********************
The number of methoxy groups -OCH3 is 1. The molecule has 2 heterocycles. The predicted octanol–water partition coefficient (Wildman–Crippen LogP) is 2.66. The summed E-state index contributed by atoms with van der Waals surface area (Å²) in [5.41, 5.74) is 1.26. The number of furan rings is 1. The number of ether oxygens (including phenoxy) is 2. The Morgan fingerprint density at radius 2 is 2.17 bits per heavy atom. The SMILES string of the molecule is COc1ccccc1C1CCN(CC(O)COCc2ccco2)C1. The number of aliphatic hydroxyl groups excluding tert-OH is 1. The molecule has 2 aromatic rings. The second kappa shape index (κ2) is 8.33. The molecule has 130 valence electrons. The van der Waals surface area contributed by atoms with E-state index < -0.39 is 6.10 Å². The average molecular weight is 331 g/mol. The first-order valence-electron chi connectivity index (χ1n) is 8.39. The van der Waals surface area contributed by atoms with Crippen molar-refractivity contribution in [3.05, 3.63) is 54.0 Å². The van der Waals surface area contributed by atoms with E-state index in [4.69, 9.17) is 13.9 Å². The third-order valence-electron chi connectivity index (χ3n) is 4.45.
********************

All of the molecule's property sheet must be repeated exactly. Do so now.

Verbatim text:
The number of methoxy groups -OCH3 is 1. The molecule has 2 heterocycles. The predicted octanol–water partition coefficient (Wildman–Crippen LogP) is 2.66. The summed E-state index contributed by atoms with van der Waals surface area (Å²) in [5.41, 5.74) is 1.26. The number of furan rings is 1. The number of ether oxygens (including phenoxy) is 2. The Morgan fingerprint density at radius 2 is 2.17 bits per heavy atom. The SMILES string of the molecule is COc1ccccc1C1CCN(CC(O)COCc2ccco2)C1. The number of aliphatic hydroxyl groups excluding tert-OH is 1. The molecule has 2 aromatic rings. The second kappa shape index (κ2) is 8.33. The molecule has 130 valence electrons. The van der Waals surface area contributed by atoms with E-state index < -0.39 is 6.10 Å². The average molecular weight is 331 g/mol. The first-order valence-electron chi connectivity index (χ1n) is 8.39. The van der Waals surface area contributed by atoms with Crippen molar-refractivity contribution in [3.05, 3.63) is 54.0 Å². The van der Waals surface area contributed by atoms with E-state index in [4.69, 9.17) is 13.9 Å². The third-order valence-electron chi connectivity index (χ3n) is 4.45.